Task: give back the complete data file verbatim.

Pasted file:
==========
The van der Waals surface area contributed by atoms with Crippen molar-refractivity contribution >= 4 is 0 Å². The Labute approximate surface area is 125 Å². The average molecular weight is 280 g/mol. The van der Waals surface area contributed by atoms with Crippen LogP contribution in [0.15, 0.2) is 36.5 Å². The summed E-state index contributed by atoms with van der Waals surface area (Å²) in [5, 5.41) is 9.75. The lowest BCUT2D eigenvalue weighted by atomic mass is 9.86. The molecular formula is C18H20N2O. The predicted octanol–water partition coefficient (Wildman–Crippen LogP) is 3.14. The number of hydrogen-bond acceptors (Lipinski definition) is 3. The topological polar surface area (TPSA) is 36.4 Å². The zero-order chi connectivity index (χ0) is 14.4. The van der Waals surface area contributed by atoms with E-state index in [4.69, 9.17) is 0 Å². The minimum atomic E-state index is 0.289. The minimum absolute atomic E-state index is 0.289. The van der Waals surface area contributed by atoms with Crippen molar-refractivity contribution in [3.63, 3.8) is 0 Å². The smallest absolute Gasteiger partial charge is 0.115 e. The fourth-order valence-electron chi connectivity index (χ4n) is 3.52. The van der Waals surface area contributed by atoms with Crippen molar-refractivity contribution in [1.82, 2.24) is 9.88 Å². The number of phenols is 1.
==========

The van der Waals surface area contributed by atoms with Crippen molar-refractivity contribution >= 4 is 0 Å². The Labute approximate surface area is 125 Å². The average molecular weight is 280 g/mol. The van der Waals surface area contributed by atoms with Crippen LogP contribution in [0.15, 0.2) is 36.5 Å². The summed E-state index contributed by atoms with van der Waals surface area (Å²) in [5, 5.41) is 9.75. The lowest BCUT2D eigenvalue weighted by atomic mass is 9.86. The molecular formula is C18H20N2O. The predicted octanol–water partition coefficient (Wildman–Crippen LogP) is 3.14. The number of hydrogen-bond acceptors (Lipinski definition) is 3. The topological polar surface area (TPSA) is 36.4 Å². The zero-order chi connectivity index (χ0) is 14.4. The van der Waals surface area contributed by atoms with E-state index in [4.69, 9.17) is 0 Å². The minimum atomic E-state index is 0.289. The minimum absolute atomic E-state index is 0.289. The van der Waals surface area contributed by atoms with Crippen molar-refractivity contribution in [3.63, 3.8) is 0 Å². The smallest absolute Gasteiger partial charge is 0.115 e. The fourth-order valence-electron chi connectivity index (χ4n) is 3.52. The van der Waals surface area contributed by atoms with Crippen molar-refractivity contribution in [1.82, 2.24) is 9.88 Å². The number of phenols is 1.